In our coffee business fixed date will be  group of customers, who booked their table for 11 AM and may be pretty  disappointed, if they realize their table is occupied and there is no  one who can help them.

When you talk to people from finance  departments, you will realize that the environment they operate in is  mostly fixed date (annual or monthly reporting, daily deadlines for  payments etc.). When you think about marketing, supply chain, stores,  online shops… Most of them is dependent on annual events cycle. “Fixed date” class of service is their bread and butter. Fixed date means that  you need to meet the deadline. When missed, impact of delay is  immediate. Christmas has its fixed date every year, Olympics every four  years. You need to plan accordingly, otherwise… welcome expedite!

“Just keep swimming!” or “Standard”

“Standard” class of service means regular work  items, which are sequenced based on FIFO (first in, first out) queuing  method or related to it “always pull the oldest available ticket” rule.  Urgency of these items is increasing and accelerating before levelling  off at some later point when most of the value is gone.

Standard class of service in our café is a  regular client, who stopped to drink a coffee, read newspaper and is not  in rush, but also expects to be serviced in reasonable timeframe. If we  keep them waiting too long, tomorrow they will read their paper in a  different café.

“After all, tomorrow is another day!” or “Intangible”

Did you hear about very special and unique  coffee type, which is available for special order but one of your loyal  customers would really love to try it?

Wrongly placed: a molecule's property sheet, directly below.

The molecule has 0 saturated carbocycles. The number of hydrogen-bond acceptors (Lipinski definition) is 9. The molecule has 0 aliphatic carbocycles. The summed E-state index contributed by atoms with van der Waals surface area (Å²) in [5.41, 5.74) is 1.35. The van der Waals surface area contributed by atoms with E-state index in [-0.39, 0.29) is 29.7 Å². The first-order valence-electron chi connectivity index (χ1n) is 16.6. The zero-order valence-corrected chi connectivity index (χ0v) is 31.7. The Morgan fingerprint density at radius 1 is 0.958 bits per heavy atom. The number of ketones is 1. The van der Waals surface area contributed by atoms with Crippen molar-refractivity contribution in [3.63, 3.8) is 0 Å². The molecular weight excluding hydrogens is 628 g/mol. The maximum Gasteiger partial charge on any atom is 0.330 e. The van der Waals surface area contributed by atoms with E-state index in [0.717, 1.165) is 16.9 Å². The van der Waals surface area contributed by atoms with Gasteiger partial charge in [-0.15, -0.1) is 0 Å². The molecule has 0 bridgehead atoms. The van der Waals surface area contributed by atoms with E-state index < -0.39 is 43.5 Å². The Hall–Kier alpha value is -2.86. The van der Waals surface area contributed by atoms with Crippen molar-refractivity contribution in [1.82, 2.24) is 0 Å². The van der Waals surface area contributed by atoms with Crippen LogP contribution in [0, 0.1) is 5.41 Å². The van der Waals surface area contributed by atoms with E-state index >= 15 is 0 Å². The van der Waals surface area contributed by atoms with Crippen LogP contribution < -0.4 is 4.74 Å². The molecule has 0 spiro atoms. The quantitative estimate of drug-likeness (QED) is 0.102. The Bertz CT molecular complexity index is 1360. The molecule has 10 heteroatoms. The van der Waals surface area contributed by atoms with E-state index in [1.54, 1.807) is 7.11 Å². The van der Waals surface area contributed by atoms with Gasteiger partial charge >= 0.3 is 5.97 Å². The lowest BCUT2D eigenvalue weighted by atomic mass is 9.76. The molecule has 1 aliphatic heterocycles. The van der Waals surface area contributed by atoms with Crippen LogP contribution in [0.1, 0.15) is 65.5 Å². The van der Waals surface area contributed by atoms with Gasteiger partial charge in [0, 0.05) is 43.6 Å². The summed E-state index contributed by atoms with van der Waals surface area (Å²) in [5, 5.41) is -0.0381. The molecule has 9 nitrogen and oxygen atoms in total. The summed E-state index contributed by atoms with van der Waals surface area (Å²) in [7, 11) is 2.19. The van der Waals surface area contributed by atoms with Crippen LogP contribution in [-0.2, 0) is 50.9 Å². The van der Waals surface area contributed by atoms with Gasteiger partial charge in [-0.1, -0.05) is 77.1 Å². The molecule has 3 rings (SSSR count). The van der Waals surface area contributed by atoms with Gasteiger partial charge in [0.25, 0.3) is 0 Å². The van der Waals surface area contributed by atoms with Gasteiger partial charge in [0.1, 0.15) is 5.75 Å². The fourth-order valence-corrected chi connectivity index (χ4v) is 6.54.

“Intangible” is the tricky one, the black  sheep in the Classes of Service family. Nice to have. Not particularly  urgent. Finishing this work would probably help. Everyone knows that  intangible items should be done one day. But there is ALWAYS something  more urgent: fixed date, expedites, even standard tickets. Intangible  may remain forgotten for a long time, and some of them have tendency to  turn into fixed date or even expedite items. Technical debt? Checked.  Nice-to-have improvements? Checked. Financial application upgrade  required in two years? Checked. If you see any of them, just be careful  and include them in your plans.

Intangible (cost of delay) class of service  items, are generally the type of background projects that you like to do  when you have some small respite from the chaos, of expedite and fixed  date work. When rush hour is over, and you can take a breath, perhaps we  spend time in our café redecorating for the new season: changing out  the flowers, and the Objet d’Art.

Classes of service may become your best  friend, when it comes to making planning decisions and organizing your  priorities. Applying classes of service brings more flexibility to you  and your customers while optimizing the economic outcome and managing  the risk. If you want to learn how to use classes of service most  effectively, check out our Triage Tables poster.  Use it at your Kanban replenishment meeting. It´s available to download  or if you prefer to a calculator in the palm of your hand, try our Mauvisoft Menta Triage Decision Support application.  Maximize your business value, and your economic outcomes: make decisions with confidence. By understand the true urgency of the work  you do, bring back some sanity to your workplace.

If you like this lesson and would like to know  more about Classes of Service, then we teach this as part of the Kanban  Management Professional training path. Check our listing for  forthcoming classes.

*mid-titles come from: “Forrest Gump”, “Christmas Vacation”, “Finding Nemo” and “Gone with the wind”

Great! Next, complete checkout for full access to Kanban Maturity Model Blog.
Welcome back! You've successfully signed in.
You've successfully subscribed to Kanban Maturity Model Blog.
Success! Your account is fully activated, you now have access to all content.
Success! Your billing info has been updated.
Your billing was not updated.